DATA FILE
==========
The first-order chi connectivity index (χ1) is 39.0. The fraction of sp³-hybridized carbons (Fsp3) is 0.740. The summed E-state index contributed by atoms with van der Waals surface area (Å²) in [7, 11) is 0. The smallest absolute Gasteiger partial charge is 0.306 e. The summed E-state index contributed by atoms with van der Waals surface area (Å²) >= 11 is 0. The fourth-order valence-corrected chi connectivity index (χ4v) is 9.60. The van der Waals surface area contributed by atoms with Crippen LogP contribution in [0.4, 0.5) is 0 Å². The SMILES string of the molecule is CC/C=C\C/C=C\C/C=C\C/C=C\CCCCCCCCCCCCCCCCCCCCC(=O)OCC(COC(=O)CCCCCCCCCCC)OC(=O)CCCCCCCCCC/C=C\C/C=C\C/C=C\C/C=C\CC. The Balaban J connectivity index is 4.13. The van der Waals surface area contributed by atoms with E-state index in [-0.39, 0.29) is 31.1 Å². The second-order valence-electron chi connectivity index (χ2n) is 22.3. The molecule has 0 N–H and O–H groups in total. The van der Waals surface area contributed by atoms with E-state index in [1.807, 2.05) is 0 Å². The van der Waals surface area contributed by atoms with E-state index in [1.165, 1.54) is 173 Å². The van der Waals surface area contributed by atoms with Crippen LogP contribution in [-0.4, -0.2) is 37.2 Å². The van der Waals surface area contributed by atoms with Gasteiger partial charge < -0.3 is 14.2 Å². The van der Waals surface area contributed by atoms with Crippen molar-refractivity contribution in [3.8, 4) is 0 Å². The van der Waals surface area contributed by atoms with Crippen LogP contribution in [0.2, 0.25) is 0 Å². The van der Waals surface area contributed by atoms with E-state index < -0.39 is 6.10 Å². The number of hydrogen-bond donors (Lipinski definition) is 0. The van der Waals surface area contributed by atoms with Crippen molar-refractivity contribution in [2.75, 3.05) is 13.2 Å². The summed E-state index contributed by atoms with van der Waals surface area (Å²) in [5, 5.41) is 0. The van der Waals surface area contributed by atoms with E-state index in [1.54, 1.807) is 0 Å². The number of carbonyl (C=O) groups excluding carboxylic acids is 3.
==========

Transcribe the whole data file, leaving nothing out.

The first-order chi connectivity index (χ1) is 39.0. The fraction of sp³-hybridized carbons (Fsp3) is 0.740. The summed E-state index contributed by atoms with van der Waals surface area (Å²) in [7, 11) is 0. The smallest absolute Gasteiger partial charge is 0.306 e. The summed E-state index contributed by atoms with van der Waals surface area (Å²) >= 11 is 0. The fourth-order valence-corrected chi connectivity index (χ4v) is 9.60. The van der Waals surface area contributed by atoms with Crippen LogP contribution in [0.4, 0.5) is 0 Å². The SMILES string of the molecule is CC/C=C\C/C=C\C/C=C\C/C=C\CCCCCCCCCCCCCCCCCCCCC(=O)OCC(COC(=O)CCCCCCCCCCC)OC(=O)CCCCCCCCCC/C=C\C/C=C\C/C=C\C/C=C\CC. The Balaban J connectivity index is 4.13. The van der Waals surface area contributed by atoms with E-state index in [-0.39, 0.29) is 31.1 Å². The second-order valence-electron chi connectivity index (χ2n) is 22.3. The molecule has 0 N–H and O–H groups in total. The van der Waals surface area contributed by atoms with E-state index in [1.807, 2.05) is 0 Å². The van der Waals surface area contributed by atoms with E-state index in [1.165, 1.54) is 173 Å². The van der Waals surface area contributed by atoms with Crippen LogP contribution in [-0.4, -0.2) is 37.2 Å². The van der Waals surface area contributed by atoms with Gasteiger partial charge < -0.3 is 14.2 Å². The van der Waals surface area contributed by atoms with Crippen molar-refractivity contribution in [3.8, 4) is 0 Å². The van der Waals surface area contributed by atoms with Crippen LogP contribution in [0.2, 0.25) is 0 Å². The van der Waals surface area contributed by atoms with E-state index < -0.39 is 6.10 Å². The number of hydrogen-bond donors (Lipinski definition) is 0. The van der Waals surface area contributed by atoms with Crippen molar-refractivity contribution in [2.75, 3.05) is 13.2 Å². The summed E-state index contributed by atoms with van der Waals surface area (Å²) in [5, 5.41) is 0. The van der Waals surface area contributed by atoms with E-state index in [1.54, 1.807) is 0 Å². The number of carbonyl (C=O) groups excluding carboxylic acids is 3.